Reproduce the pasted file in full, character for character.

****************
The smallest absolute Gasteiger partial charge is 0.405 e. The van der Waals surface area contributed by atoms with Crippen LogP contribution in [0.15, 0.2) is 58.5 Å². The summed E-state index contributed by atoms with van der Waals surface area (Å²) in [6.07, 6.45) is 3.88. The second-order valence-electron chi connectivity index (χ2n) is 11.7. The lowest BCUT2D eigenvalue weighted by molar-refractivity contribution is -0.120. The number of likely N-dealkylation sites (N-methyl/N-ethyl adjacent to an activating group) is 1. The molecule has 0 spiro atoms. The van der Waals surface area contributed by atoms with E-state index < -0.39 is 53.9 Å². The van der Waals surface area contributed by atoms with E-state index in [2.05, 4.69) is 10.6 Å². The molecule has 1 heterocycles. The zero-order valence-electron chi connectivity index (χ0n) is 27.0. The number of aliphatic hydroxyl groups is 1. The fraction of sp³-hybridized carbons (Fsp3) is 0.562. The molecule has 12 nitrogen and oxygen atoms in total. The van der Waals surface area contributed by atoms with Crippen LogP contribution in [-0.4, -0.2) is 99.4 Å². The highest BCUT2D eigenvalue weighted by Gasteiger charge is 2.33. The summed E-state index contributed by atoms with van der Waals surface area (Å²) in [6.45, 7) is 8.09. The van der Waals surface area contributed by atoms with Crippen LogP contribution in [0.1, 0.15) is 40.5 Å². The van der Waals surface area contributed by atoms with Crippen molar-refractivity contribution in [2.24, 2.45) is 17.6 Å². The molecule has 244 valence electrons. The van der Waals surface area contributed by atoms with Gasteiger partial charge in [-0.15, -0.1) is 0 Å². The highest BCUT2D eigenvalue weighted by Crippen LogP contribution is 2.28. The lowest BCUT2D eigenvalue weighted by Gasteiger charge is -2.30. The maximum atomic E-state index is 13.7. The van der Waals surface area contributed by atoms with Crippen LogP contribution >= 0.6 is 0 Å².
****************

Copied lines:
The smallest absolute Gasteiger partial charge is 0.405 e. The van der Waals surface area contributed by atoms with Crippen LogP contribution in [0.15, 0.2) is 58.5 Å². The summed E-state index contributed by atoms with van der Waals surface area (Å²) in [6.07, 6.45) is 3.88. The second-order valence-electron chi connectivity index (χ2n) is 11.7. The lowest BCUT2D eigenvalue weighted by molar-refractivity contribution is -0.120. The number of likely N-dealkylation sites (N-methyl/N-ethyl adjacent to an activating group) is 1. The molecule has 0 spiro atoms. The van der Waals surface area contributed by atoms with E-state index < -0.39 is 53.9 Å². The van der Waals surface area contributed by atoms with E-state index in [2.05, 4.69) is 10.6 Å². The molecule has 1 heterocycles. The zero-order valence-electron chi connectivity index (χ0n) is 27.0. The number of aliphatic hydroxyl groups is 1. The fraction of sp³-hybridized carbons (Fsp3) is 0.562. The molecule has 12 nitrogen and oxygen atoms in total. The van der Waals surface area contributed by atoms with Crippen LogP contribution in [-0.4, -0.2) is 99.4 Å². The highest BCUT2D eigenvalue weighted by Gasteiger charge is 2.33. The summed E-state index contributed by atoms with van der Waals surface area (Å²) in [6.45, 7) is 8.09. The van der Waals surface area contributed by atoms with Crippen LogP contribution in [0.1, 0.15) is 40.5 Å². The van der Waals surface area contributed by atoms with Crippen molar-refractivity contribution in [2.24, 2.45) is 17.6 Å². The molecule has 244 valence electrons. The van der Waals surface area contributed by atoms with Gasteiger partial charge in [-0.15, -0.1) is 0 Å². The highest BCUT2D eigenvalue weighted by Crippen LogP contribution is 2.28. The lowest BCUT2D eigenvalue weighted by Gasteiger charge is -2.30. The maximum atomic E-state index is 13.7. The van der Waals surface area contributed by atoms with Crippen LogP contribution >= 0.6 is 0 Å².